Divide reminds me of watching sci-fi ’90s games over my dad’s shoulder

‘Member Crusader: No Remorse? I ‘member

Though we’ve covered the isometric sci-fi Divide in the past, I was unfamiliar with how it looked and played until I got my hands on it. If I had seen it last year and known that it was going to remind me of watching my dad play games that I probably shouldn’t have been watching, it would have been one of my most anticipated games for 2017.

Playing as David, a normie from our normie world, you and your daughter are on a train when you black out and wake up in a dystopian future. This helped me jump into the hard sci-fi world, since David and I both couldn’t tell jack from shit. Instead of drowning in science jargon explaining why everything in the world can be hacked and why soldiers wanted to kill me, David was as confused as I was. It’s an old narrative trick, but it felt welcome here.

Divide plays out as an isometric mix of stealth, shooting, and hacking. The demo I played was separated into two chunks: one was more focused on story elements and general worldbuilding, and the other was a vertical slice of combat. One of the developers kept warning me that the combat demo was very difficult, and he was correct. I died time and again when I tried to shoot enemies, since the twin-stick controls were a little tricky. In a nice touch, face buttons are never used so you only have to utilize the sticks and the shoulder buttons. I think with more time to get my bearings it would have played just fine, but it’s still probably better to try to be a sneakier player.

Everything can be hacked, including drones and doors. Almost every intersection of paths you find let you “check in” like you’re playing future Facebook. There are points you receive for doing this, but I’m not sure what they’re used for yet.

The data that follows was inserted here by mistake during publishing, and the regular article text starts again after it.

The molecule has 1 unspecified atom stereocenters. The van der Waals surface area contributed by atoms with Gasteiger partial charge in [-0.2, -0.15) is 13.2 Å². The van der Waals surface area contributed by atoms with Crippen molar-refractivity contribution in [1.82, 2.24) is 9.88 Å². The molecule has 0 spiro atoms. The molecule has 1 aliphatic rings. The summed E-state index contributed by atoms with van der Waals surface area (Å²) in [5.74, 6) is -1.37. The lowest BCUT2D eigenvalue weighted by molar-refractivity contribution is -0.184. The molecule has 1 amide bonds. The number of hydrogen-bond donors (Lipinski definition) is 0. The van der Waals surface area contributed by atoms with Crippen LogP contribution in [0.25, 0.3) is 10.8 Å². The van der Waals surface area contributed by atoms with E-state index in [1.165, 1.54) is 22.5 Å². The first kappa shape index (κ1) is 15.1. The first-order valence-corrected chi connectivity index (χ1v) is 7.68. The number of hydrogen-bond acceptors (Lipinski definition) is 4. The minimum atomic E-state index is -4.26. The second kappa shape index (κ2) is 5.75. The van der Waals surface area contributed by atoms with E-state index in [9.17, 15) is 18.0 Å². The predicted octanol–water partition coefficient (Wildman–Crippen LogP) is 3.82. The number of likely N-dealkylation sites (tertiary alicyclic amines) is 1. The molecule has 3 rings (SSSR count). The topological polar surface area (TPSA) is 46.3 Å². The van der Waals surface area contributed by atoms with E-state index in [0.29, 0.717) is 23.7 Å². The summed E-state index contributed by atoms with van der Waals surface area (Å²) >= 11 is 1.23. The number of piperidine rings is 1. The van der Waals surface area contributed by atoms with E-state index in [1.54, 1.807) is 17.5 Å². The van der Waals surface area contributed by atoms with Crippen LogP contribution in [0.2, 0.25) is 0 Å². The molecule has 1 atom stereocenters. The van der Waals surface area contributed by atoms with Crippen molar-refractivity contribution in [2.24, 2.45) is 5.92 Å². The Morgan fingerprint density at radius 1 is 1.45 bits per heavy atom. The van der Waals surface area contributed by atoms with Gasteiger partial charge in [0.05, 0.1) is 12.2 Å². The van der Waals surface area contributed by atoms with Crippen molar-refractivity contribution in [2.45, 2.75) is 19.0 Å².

My biggest takeaway from Divide, though, was remembering watching my dad play games like Crusader: No Remorse on our old PC, which was basically a magical machine that transported us to faraway lands in mind. This is mostly due to the pre-rendered backgrounds and isometric perspective, but David being a normal guy reminded me a lot of Another World, Flashback, and Fade to Black. When I brought this up, the developer said that’s something it’s been hearing a lot. Even the way the characters move and talk reminds me of games from the ’90s. Whether or not that’s a good thing is hard to say until we have more time with it.

A thirty-minute demo on a show floor is kind of a tough sell with a slow-burner like this, but I’m beyond curious to see if Exploding Tuba Studios can build upon the nostalgia it is aiming for. Divide releases on January 31, so we’ll know soon.

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Zack Furniss
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